A career in sales today is one without limitations. In the past, salespeople were locked into physical sales territories, bounded by state lines or counties or zip codes. With customers buying on line, through cell phones, laptops and IPads, the territorial lines are being blurred or torn down altogether.
In other professions, the mark of a successful career is moving up the corporate ladder. You may start at the bottom, but if you worked hard, continued to improve your skills and add value to the company and yourself, you could move from hourly to salaried; from staff to supervisor to manager. Each move brought more prestige and money.
Unfortunately, every move up the ladder brings more responsibility and stress. Expectations are higher, as are the stakes. Sometimes the monetary rewards aren’t worth the added stress and aggravation. Fortunately, a sales career can be rewarding and successful without ever becoming a manager.
A Forbes.com article, “How To Succeed In Business Without Becoming A Manager,” draws on wisdom from Andy Teach, an author and Youtube.com channel host of FromGradtoCorp. Being a manager may come with a big title, but it also comes with people problems. Not everyone has the skill set to manage people.
Managing people means longer hours on people issues--not meeting clients or networking for prospects. More time is spent dealing with planning, coaching and counseling employees, completing performance reviews, salary reviews and disciplinary actions. This takes time away from what most sales people love to do most—selling.
A sales position provides some autonomy and a flexible schedule. Your time and schedule is dictated by your prospect’s availability, servicing clients, taking care of customer complaints and cultivating new business. It also provides time to stop in at home during the work day, squeezing in the kids’ soccer game or take the scenic route back from an appointment to enjoy a sunset or favorite restaurant on the way. Having more time with family and friends without being tied to someone else’s schedule is a huge perk for sales people who love their freedom and ability to chart their own course.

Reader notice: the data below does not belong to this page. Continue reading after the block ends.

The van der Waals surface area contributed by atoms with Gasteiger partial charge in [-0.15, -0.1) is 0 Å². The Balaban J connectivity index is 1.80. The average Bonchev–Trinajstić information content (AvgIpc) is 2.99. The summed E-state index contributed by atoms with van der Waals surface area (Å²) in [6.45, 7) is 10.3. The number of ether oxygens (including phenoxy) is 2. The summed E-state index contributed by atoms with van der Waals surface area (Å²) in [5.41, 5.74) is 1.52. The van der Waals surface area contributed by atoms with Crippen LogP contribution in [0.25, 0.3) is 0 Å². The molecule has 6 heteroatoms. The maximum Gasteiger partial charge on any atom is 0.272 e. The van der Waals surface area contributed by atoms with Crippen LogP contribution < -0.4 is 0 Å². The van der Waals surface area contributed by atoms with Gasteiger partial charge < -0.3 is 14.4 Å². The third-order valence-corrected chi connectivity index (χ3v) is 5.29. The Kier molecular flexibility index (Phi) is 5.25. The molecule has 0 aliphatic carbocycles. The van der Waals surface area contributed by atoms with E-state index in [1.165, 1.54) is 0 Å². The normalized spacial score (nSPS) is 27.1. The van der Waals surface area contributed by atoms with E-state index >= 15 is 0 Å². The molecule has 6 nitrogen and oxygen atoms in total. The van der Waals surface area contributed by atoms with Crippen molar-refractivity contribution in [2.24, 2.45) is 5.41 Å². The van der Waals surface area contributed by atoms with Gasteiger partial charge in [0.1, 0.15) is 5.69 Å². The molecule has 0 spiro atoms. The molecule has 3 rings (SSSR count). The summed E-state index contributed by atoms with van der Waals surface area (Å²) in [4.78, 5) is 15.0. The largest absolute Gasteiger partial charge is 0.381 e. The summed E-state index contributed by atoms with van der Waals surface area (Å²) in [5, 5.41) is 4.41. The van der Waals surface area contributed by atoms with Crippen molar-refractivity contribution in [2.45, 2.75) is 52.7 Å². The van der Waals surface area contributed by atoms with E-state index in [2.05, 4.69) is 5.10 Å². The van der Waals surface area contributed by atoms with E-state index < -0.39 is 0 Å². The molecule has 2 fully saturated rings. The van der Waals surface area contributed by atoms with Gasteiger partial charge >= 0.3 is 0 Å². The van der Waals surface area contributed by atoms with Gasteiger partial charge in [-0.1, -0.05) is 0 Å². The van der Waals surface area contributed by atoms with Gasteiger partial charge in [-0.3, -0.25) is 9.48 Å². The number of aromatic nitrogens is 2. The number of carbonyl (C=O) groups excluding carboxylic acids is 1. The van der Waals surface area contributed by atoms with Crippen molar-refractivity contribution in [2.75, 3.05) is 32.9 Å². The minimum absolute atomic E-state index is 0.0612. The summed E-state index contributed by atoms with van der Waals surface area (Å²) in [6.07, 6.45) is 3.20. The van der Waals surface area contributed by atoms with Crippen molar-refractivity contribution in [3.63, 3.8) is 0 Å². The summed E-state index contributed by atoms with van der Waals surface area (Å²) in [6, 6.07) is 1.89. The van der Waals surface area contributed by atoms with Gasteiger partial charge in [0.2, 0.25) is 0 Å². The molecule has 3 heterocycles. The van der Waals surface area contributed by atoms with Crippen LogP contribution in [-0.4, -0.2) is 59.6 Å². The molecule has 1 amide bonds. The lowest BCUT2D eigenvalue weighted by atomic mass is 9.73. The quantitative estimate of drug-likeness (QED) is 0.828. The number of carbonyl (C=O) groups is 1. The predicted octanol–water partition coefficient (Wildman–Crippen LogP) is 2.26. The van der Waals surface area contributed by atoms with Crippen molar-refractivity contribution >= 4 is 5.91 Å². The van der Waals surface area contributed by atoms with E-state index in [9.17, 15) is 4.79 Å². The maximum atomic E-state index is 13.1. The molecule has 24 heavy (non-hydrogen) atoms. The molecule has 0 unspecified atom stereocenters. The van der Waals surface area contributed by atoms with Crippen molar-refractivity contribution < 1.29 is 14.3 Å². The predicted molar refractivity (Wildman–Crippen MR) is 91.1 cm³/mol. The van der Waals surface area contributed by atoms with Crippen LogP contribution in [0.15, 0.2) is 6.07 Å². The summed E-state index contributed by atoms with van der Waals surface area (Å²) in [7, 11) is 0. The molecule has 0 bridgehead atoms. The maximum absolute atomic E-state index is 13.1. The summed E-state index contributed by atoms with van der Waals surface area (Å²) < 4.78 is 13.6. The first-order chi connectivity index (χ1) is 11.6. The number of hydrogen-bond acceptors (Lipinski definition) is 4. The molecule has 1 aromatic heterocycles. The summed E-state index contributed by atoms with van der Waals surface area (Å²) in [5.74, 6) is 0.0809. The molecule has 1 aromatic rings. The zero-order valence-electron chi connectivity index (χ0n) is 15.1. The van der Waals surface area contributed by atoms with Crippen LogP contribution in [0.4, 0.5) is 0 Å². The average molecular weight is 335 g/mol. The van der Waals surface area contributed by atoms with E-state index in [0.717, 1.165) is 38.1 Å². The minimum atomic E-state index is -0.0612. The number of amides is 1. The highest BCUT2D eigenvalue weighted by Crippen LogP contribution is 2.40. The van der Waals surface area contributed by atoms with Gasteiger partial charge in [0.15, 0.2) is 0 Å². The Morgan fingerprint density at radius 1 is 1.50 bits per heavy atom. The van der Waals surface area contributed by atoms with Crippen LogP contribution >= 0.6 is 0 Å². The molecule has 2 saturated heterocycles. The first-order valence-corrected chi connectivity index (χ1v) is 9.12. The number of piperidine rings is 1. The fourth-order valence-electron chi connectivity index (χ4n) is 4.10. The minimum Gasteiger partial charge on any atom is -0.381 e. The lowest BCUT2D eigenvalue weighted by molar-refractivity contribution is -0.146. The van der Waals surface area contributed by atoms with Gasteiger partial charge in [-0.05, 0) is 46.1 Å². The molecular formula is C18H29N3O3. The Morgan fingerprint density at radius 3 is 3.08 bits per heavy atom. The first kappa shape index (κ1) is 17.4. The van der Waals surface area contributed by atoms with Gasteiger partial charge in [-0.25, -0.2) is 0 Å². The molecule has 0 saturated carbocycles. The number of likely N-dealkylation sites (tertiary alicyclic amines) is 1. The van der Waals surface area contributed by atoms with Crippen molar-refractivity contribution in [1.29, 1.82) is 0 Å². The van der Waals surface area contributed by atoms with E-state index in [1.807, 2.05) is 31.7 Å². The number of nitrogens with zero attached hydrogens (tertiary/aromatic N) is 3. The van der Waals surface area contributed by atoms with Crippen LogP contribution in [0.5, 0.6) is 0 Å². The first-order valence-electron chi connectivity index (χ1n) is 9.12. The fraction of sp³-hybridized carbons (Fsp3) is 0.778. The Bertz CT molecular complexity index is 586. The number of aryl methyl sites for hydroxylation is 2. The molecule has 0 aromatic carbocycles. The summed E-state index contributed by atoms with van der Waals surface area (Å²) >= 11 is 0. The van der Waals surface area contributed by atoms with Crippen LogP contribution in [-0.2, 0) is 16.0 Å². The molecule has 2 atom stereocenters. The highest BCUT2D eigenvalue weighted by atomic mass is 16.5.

Not every great sales person makes a great manager. It’s the same in any other profession. Management makes the mistake of promoting a great line worker, thinking she’ll do the same as a manager. It takes completely different skill sets. Plus, new supervisors are probably the most neglected group of employees when it comes to training, mentoring, coaching and support. Many new supervisors get discouraged and voluntarily go back to their previous positions rather than fail at a job they aren’t suited for.
In sales, you don’t necessarily have to move up the ladder to succeed. Success is in the numbers, and some sales people in the field can make more money than those who sit in an office. For sales, the excitement and fulfillment is in the hunt and the close. And, there are the incentives, bonuses, trips and sales conferences that are the added perks of many sales jobs.
Not everyone is looking for business cards with a fancy title. Sales is a singular profession in many ways. You don’t need a lot of direct reports to show your achievement. The size of your work team doesn’t matter. The size of your bonus check, accolades from happy customers and the freedom to create your own destiny are satisfying measures of success.
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